The C4 No Flex kit from Vette2Vette looks simple enough that an offshore knock-off artist could reproduce a reasonable facsimile, but a counterfeit kit couldn’t be installed as easy, or work as well. An observation we formed after this installation was completed and the car road tested. The C4 No Flex kit installed easily with every bolthole lining up perfectly and the mounting brackets fit right into place. There was not one snag from start to finish.
But before clarifying why a cheap knock-off wouldn’t be as good, allow us to explain what motivated the upgrade. The C4 is recognized as the first modern Corvette, yet it still has traces of its primitive forebears. The C4 was a respectable transition series into the modern Corvettes that followed, but the C4 did have growing pains. Amongst C4 owner’s complaints were the squeaks, creaks and darting over road irregularities brought on by its Targa top, as opposed to the more rigidly enforced T-top of the C3.
The good news for 1986-’96 C4 owners is there’s a direct bolt-in aftermarket solution designed by Gordon Killebrew; Vette2Vette products calls it their C4 No Flex kit. It’s a frame stiffener bar system that puts the framerails in compression, not allowing the framerails to flex under load. In 1986, when the soft-top convertible was added to the lineup, Corvette engineers devised an X-brace to beef-up the framerails. A major drawback of the factory X-brace is it hangs lower and requires removal to access the underside of the drivetrain.
The subject vehicle is my triple-black 1990 Z51 with a little over 75,000 miles. I bought the car in Santa Barbara, California, from a guy that lived right on the beach. He bought an old Porsche and let the Corvette sit in his driveway for a few years. The ’90 C4 looked pretty rough, deteriorating rubber and cracked fiberglass from hit-and-runs perpetrated by fellow Santa Barbarians. I didn’t care to take it out for a test-drive because I was going to pass on the deal but the seller insisted. That drive changed everything. The car drove incredibly tight, just like a brand-new 1990 Corvette, including the expected squeaks, rattles, and creaks. My last Corvette was a much more primitive 1959, so I didn’t really mind, but as time has passed I’ve decided to upgrade the Z51 to behave as civilized as possible.
The results after installing Vette2Vette’s C4 No Flex kit were immediate. The irritating noises the car had driving over the speed bumps pulling into Vette’s tech center were completely gone, and the gains in handling are readily apparent when accelerating hard into the turns. Vette2Vette stands behind its C4 No Flex kit saying, “We guarantee that you will like our product. If not we will refund your money.”
1. Every nut and bolt necessary, plus the Heim joints, to install the C4 No Flex kit from Vette2Vette is included. Important! The C4 No Flex kit should be installed with the weight of the car on the wheels.
2. Ready to install right from the box, the mounting brackets and bars arrive powdercoated in a deep gloss black finish.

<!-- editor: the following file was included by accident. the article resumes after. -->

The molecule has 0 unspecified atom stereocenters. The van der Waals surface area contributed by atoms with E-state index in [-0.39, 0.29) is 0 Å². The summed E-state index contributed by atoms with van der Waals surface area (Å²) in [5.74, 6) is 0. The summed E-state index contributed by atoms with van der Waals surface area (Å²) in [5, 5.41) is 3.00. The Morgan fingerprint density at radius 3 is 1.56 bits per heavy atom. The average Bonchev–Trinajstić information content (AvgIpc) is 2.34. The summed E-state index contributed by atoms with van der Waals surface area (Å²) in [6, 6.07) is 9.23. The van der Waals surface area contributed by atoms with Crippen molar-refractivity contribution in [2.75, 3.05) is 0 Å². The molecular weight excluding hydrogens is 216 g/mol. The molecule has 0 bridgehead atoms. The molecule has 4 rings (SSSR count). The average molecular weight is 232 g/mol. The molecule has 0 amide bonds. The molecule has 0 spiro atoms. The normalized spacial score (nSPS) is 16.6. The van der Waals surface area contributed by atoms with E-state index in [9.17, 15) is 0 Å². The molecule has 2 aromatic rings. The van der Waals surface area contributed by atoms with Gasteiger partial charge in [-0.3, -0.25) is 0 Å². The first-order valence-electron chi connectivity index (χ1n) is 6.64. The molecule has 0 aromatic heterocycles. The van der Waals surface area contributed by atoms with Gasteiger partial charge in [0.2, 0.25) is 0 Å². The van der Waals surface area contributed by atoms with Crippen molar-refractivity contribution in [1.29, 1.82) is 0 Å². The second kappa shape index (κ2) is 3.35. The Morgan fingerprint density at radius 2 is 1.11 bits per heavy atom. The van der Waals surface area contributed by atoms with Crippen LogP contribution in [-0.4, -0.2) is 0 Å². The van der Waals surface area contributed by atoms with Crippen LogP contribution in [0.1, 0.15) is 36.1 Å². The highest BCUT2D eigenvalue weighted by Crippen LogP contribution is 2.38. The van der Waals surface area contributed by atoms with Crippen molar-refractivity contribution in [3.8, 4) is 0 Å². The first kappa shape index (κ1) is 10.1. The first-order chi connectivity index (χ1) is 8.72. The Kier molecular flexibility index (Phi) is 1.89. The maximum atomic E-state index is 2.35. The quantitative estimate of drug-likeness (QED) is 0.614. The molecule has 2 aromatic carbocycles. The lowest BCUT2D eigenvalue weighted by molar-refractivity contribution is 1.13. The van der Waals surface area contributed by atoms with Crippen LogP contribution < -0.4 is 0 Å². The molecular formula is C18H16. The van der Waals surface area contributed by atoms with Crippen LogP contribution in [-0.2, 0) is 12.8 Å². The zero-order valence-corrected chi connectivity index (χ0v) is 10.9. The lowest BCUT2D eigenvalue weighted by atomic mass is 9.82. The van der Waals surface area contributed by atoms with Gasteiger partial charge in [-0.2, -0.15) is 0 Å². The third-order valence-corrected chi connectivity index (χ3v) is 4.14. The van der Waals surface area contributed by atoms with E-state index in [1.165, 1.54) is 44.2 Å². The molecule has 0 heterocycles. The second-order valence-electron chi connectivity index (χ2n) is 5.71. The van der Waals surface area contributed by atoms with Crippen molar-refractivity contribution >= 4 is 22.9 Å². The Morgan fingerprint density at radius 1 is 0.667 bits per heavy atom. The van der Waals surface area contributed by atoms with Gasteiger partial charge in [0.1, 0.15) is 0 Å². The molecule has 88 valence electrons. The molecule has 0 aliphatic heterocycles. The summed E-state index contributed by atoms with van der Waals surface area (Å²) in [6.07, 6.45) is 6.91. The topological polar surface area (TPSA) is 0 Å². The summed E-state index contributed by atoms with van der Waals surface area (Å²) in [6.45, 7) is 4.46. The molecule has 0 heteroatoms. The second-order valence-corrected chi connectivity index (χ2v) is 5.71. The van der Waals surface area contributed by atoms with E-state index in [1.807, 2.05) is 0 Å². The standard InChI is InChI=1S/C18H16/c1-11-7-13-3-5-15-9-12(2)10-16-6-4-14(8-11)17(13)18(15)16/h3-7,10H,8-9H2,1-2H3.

3. It’s a good practice to ensure the threads aren’t buggered and are free from excessive rust. Our first step was to spray penetrating oil into the boltholes.
4. Followed by chasing the threads with the correlating mounting bolt. If excessive force is needed, stop and chase the threads with a tap.
5. As a starting point to mount the bars, thread (screw) the Heim joints into the bar halfway. Note, there is a righthand and lefthand threaded Heim joint for each bar.
6. Mount the front brackets to the existing 1986-’96 convertible X-brace mounting holes. Torque the mounting bolts to 46 ft-lb.
7. The rear C4 No Flex kit mounting brackets install beneath the spindle rod brackets (suspension links).
8. Install the rear mounting brackets by removing the lower bolts (one per side) from the spindle rod brackets.
9. Note, the driver-side emergency brake cable needs to be unbolted and temporarily moved out of the way for the C4 No Flex kit mounting bracket to fit.
10. Bolt the C4 No Flex mounting bracket in place but only tighten the bolt just enough to hold it in place and parallel (align) to the framerail.
11. Then, use a 27/64-inch transfer center punch in the bracket hole to mark where a 7/16-inch hole must be drilled. Remove the bracket and drill the hole.
12. Reinstall the bracket and torque the 3/8-inch diameter bolt to 50 ft-lb and the lower spindle rod bracket bolt to 80 ft-lb.
13. Raise the rods into place and turn Heim joint inward or outward to align the Heim joint hole with the mounting bracket hole in order to insert 5/8-11 bolts.
14. Once the rods are centered with an equal length of thread exposed on the front and rear Heim joints torque the 5/8-11 bolts to 80 ft-lb.
15. Marking with a piece of blue masking tape made it easy to keep count how many revolutions the bar was turned to increase the load (tension) on the C4 No Flex kit.
16. Twisting (tightening) the bar by hand works at first but a 23mm open-end wrench must be used on the flats to tighten to full tension.
17. To adjust to one’s personal ride preference, remove the Targa top and measure from the windshield header to the halo. Next, jack the car up with the wheels suspended in air and take the same measurement. When the C4 No Flex kit is properly adjusted these measurements will be the same. Once that is the case, lock the Heim joints in place.
18. In this instance, the emergency brake cable (driver-side rear bracket) maintained a more graceful bend by not reattaching to the stock support bracket.
19. After Vette2Vette’s C4 No Flex kit was installed the hood and doors could be opened or closed with the car jacked up, and with or without Targa top installed.
Photos by John Gilbert